And whatever state his vertebral chain is in -- braced, that is, vs. turned loose -- will absolutely govern the shape the figure you are trying to create will have. The more turned loose the horse is, the more accurate and the more beautiful and expressive the figure will be. FIGURES ARISE OUT OF WHAT THE HORSE IS AND OUT OF WHAT THE RELATIONSHIP BETWEEN THE RIDER AND THE HORSE IS.

It follows, therefore, that if your horse produces -- that is to say, he "paints" or "stamps into the ground" -- a "circle" that is really a polygon, it is because he is on his inside shoulder; he has more weight on his inside pair of feet than on his outside pair of feet; and he is, for that reason, braced up. He is crooked by definition, and polygons rather than circles are what crooked horses naturally produce. As soon as you make him straight, that is, as soon as he turns loose of his neck, ribcage, and loins enough that those bodyparts can easily and fluidly bend into an arc that's of just a little bit smaller diameter than the curve of the figure you intended to ride -- until this is the case, you will never actually produce the figure you intended to ride.

If you're confused about making straight, go back to "Knowledge Base" and read the "Lessons from Woody" homework.

If you'll go back also and review more carefully what I said in my previous post, you'll see that I said there that I don't know where or what the lesion your horse has, or may have, is. If she moves and there is an asymmetry to the movement, that is what all crooked horses do; and all stiff horses are crooked. Since your horse came into this set of lessons bracing like a freight-train, we know thereby that she is also crooked; and we know that also because you and she are still struggling with corners. If this has been going on for years, and I have no reason to think that it has not been, the accumulated stress of always putting more weight on the preferred pair of legs is LIKELY to have worn the system out, or worn it more, in some spot or in several spots. I was telling you that if this is the case and it creates some twinges of pain, the mare will try harder for that reason to maintain her wrong habits. You must ask her to work through any small pains that going straight, which means weighting the non-preferred pair of limbs equally, may entail.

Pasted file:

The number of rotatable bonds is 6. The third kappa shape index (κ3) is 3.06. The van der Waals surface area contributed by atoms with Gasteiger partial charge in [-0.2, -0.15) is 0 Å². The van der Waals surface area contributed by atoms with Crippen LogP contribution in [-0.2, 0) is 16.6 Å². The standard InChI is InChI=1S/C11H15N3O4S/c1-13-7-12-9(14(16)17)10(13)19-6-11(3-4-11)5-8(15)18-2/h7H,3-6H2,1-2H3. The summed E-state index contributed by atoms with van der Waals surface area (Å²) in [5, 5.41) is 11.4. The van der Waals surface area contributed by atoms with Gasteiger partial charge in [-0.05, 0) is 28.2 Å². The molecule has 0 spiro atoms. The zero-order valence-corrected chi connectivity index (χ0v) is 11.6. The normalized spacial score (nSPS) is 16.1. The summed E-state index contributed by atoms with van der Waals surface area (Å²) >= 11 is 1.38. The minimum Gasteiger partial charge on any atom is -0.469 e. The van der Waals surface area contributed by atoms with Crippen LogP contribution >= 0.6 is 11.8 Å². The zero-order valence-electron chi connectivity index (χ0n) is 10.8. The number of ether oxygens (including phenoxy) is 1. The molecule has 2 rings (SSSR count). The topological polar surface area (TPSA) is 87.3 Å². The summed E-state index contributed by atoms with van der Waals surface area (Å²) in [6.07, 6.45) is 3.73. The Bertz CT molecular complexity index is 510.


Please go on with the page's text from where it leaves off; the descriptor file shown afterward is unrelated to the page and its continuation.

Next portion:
I still want to hear from you more concerning untracking. I need to make sure that you understand this correctly before we go on to the next "exercise" -- which means in reality another, little bit different, way to play with controlling her feet from the saddle. "Through the mind through the mouth through the back to the feet," as Ray used to say. -- Dr. Deb

 

 

JulietMacie
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 Posted: Thu Aug 29th, 2013 02:46 pm
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Hi, this is an interim reply as I'm still working on learning about and getting a better feel for untracking and turning loose. I've re-read Woody and the sections about untracking from the Eclectic Horseman series and have gotten some more understanding from studying these again (amazing how much I miss just reading something once.) I've been looking online for a copy of "Turning Loose" and have come up empty handed. Any advice on how to view this? (I've sent emails to both the Ray Hunt website and the E.H. website but haven't heard back yet. WorldCat shows there's a copy in Iowa City and one in Utah! I guess I can pursue some sort of long-distance interlibrary loan, but that will be a last resort as I'd prefer to buy a copy.)

Anyhoo, in the saddle I've been trying to visualize the inside leg stepping under and I've been trying to feel the outside of the rib cage expanding and rising slightly as you show in the illustrations from the E.H. series. I'm still working on this and have more learning/feeling to go. You ask what turning loose means to me but I have to say that I don't really have a first-hand experience of this and am searching for how to allow/encourage it to happen so I can feel it. I'm hoping that the elusive Ray Hunt video might help as well as more time riding, counting cadence and working on untracking and head-twirling and no square reins.

thanks--Juliet

JulietMacie
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 Posted: Sun Sep 8th, 2013 01:17 pm